After four years and 14 records, Brizzolara hangs up his spikes

On June 15, the University of Chicago will graduate one of the most heralded athletes in its history.

By Sam Zacher

On June 15, the University of Chicago will graduate one of the most heralded athletes in its history.

Over the course of his career, Dee Brizzolara has set an unprecedented 14 school records between football and track.

“I think Dee’s major contribution to the program was his consistent ability to rise up in competition,” said head track and field coach Chris Hall. “He’s a great competitor. I don’t recall a meet in terms of a championship meet when he did not take himself to a different level.”

He’s certainly gifted as an athlete, but Brizzolara didn’t begin his track career with the determination he left it with.

“I wish I had taken track more seriously to begin with,” Brizzolara said. “As a freshman, I was very much caught up in social life. I would party every opportunity that I got, including after every meet. Luckily, I realized my mistake pretty early on. Now I see winning is more fun, and being good at what I spend so much time on is more important.”

The multi-sport star picked it up in a hurry, thanks in large part to the training of one woman.

“My track career became a lot different when Coach [Laurie] ‘Mac’ [McElroy] came. Junior and senior year [when she started], Coach Mac really understood what she was doing, and we set out goals. She did really well in helping me achieve them. She’s a phenomenal coach.”

All that training vaulted Brizzolara to his first appearance at the NCAA DIII Championships in outdoor track and field last week. Surprisingly, that was not his favorite memory of his track career.

“Obviously making it to nationals was the height of my track career. However, my favorite moment was at end of junior year when I was trying to make it to nationals and not making it, but it was then that I realized I could,” Brizzolara said.

He finished 11th at NCAAs in the 200-meter after entering the meet seeded 18th, rising up to the competition—just as Hall said—yet again.

In Chicago’s sporting history, Brizzolara is fourth in the outdoor 100m, sixth in the outdoor 200m—his NCAA-qualifying event—10th in the indoor 55m, and he holds the all-time school record for the indoor 200m.

In contrast to track, Brizzolara started his football career on top, winning UAA Rookie of the Year, All-UAA First Team, and leading the nation in D-III all-purpose yards per game (220.2) in his first season.

“Dee is a game changer,” said head football coach Dick Maloney. “Any time the ball is in his hands, [he can take] an 87-yard punt return or 65-yard reception the distance for six points.”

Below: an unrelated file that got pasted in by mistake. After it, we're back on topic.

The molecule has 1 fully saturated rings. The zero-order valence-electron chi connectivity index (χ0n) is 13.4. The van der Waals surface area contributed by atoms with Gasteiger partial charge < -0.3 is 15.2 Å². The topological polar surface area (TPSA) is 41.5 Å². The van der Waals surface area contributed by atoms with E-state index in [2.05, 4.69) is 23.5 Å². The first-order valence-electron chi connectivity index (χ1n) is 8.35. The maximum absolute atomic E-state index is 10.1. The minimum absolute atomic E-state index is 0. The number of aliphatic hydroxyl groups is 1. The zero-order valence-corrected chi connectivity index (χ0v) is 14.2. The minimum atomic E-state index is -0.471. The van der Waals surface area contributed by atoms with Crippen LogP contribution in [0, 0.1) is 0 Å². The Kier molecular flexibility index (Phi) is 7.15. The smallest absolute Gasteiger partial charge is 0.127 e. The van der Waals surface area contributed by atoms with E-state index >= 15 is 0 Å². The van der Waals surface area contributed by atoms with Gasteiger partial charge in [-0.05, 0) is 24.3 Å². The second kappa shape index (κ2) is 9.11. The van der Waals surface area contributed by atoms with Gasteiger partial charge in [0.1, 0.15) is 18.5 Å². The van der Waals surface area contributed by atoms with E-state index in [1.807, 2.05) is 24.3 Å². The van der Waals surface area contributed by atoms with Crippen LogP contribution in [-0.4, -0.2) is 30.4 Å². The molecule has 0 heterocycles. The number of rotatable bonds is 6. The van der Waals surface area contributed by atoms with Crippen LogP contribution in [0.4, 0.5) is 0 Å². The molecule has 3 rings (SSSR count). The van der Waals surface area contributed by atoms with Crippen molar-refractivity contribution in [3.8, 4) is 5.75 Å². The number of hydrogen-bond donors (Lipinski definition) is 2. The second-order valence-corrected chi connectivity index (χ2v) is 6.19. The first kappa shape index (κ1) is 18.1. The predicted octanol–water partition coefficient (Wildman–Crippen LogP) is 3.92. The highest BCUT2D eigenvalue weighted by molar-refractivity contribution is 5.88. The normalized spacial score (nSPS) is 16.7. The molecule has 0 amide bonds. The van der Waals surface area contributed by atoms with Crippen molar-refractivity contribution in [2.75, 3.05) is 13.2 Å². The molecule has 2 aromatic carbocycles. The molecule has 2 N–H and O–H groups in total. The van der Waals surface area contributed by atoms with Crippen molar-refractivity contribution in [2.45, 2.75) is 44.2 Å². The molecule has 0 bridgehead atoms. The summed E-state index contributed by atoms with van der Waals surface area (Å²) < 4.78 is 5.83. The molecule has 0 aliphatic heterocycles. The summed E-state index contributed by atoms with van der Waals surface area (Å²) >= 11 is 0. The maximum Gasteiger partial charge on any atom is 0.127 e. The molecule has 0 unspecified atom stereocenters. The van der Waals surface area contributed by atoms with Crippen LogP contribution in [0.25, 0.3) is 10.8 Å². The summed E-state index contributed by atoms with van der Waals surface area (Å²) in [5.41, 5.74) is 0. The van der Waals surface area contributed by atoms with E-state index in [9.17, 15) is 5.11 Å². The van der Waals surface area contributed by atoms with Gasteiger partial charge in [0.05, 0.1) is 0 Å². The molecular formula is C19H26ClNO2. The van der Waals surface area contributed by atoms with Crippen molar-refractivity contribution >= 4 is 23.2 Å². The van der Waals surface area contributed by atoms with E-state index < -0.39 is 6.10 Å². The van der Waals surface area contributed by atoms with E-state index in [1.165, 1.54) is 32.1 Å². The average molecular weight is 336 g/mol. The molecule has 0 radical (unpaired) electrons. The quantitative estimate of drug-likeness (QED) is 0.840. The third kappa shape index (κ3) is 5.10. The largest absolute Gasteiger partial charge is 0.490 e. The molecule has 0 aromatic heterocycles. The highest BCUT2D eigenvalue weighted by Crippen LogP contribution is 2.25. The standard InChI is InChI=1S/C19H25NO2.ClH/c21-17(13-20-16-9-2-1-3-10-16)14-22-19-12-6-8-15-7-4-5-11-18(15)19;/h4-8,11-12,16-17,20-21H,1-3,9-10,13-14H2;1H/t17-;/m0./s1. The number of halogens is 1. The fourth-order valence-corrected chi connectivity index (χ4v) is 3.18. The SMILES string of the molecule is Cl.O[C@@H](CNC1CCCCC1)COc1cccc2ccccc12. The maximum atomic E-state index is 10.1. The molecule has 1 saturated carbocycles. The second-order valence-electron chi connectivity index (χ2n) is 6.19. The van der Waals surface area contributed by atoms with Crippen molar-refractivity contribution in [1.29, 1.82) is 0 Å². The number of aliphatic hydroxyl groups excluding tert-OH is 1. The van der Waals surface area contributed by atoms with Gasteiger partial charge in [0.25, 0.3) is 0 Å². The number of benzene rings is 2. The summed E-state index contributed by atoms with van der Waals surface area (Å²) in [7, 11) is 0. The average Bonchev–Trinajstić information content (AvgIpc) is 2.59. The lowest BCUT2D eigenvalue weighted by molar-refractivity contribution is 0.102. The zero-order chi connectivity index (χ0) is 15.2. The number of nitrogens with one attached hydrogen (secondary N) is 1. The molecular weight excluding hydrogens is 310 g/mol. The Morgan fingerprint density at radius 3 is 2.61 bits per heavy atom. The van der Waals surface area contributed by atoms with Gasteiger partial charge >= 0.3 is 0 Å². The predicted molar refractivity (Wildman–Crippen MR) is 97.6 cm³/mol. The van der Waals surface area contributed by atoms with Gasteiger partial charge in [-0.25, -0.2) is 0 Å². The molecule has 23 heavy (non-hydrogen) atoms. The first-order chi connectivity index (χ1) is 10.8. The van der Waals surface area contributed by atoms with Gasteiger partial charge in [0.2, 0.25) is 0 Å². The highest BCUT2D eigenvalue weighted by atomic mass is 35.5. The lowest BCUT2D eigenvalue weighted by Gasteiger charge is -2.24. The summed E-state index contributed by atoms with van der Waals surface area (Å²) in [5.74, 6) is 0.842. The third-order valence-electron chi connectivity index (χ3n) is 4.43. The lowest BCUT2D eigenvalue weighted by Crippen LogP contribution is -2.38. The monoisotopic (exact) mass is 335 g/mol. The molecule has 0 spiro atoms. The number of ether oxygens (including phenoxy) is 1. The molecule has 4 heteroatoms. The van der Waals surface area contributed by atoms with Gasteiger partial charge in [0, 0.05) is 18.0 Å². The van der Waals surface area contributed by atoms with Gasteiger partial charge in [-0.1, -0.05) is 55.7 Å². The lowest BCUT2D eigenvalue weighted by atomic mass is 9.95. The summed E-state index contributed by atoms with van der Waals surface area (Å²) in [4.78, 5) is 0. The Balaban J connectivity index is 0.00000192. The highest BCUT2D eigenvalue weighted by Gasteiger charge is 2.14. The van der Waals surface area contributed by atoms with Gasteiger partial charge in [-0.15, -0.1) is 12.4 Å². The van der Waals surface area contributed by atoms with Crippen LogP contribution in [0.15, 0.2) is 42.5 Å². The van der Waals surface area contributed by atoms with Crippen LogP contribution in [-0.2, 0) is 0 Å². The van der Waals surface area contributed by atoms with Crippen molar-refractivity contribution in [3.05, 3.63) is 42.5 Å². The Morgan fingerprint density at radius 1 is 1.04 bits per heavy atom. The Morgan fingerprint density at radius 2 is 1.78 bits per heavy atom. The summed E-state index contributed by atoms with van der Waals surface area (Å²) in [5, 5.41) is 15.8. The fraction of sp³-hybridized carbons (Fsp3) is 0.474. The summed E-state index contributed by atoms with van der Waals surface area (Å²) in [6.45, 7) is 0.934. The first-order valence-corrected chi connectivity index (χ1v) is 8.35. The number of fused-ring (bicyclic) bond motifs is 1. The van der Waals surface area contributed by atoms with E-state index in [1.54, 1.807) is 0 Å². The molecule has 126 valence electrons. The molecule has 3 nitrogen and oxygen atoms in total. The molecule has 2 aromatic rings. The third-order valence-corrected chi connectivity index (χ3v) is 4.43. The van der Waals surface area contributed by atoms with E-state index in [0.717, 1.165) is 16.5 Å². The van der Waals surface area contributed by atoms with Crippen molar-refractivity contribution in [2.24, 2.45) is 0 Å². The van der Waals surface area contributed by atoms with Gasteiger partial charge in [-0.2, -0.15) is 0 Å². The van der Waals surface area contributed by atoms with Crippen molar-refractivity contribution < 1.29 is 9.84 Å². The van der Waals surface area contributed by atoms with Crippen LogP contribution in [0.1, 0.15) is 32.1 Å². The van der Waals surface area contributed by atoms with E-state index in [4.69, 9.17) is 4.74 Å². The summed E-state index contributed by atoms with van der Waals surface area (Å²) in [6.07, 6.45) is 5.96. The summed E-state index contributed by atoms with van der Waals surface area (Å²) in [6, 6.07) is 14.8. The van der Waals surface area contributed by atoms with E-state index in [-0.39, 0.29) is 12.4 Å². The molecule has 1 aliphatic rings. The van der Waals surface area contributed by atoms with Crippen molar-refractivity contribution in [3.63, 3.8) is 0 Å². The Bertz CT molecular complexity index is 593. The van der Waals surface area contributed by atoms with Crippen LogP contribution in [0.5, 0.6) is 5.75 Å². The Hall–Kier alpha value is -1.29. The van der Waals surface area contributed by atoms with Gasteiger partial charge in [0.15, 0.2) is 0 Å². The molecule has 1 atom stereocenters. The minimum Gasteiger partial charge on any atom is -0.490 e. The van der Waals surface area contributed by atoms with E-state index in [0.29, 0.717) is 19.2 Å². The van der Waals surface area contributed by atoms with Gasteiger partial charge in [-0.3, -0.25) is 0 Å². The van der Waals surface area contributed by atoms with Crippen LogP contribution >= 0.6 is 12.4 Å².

“There were very few teams we played in four years that I can remember that were able to contain Dee,” said roommate and four-year teammate Jeff Sauer.

However, Brizzolara’s football career wound an interesting path.

“My style of play changed after we lost [quarterback] Marshall [Oium (A.B. ’11)], [wide receiver] Clay [Wolff (A.B. ’11)], and [running back] Tommy [Parks (A.B. ’12)],” Brizzolara said. “It put a lot more pressure on me with double teams regularly. That made it harder to produce like I did freshman and sophomore year, when all I had to do was run straight and catch the ball.”

In the second half of his career, he was thrown “a lot more shorter passes, because defenses could put one guy over top and one guy on me,” he said.

Unfortunately for the standout receiver, his fourth-year was hindered by a host of injuries: a fractured heel, torn labrum (shoulder), and concussion.

“I don’t like that I played my senior season injured,” he said. “It just sucked being injured. I wish I had let myself heal instead of playing injured.”

All in all, Brizzolara concluded his four years winning All-UAA First Team honors four times and UAA Offensive Player of the Year twice (second and third year). In addition, he set an extraordinary 13 school records, consisting of receiving, kick/punt returning, and scoring.

Most notably, he holds the record for most career touchdowns (45), most career all-purpose yards (6,019), longest punt return (86 yards), and most points in a game (30).

Off the field, Brizzolara’s manner does its best to keep up with his athletic ability.

“As fierce as his competitiveness is on the field, Dee is a very fun and laid-back character off the field,” Sauer said. “He’s been a roommate and best friend of mine for years now, and most of the memories I’ve made in college on and off the football field involve ‘Deefus’ in some way, shape, or form.”

Whether he’s scoring points on the gridiron or burning competitors on the track, Brizzolara has contributed more to Maroon athletics than anyone in recent memory, and his coaches, teammates, and fans will miss him dearly.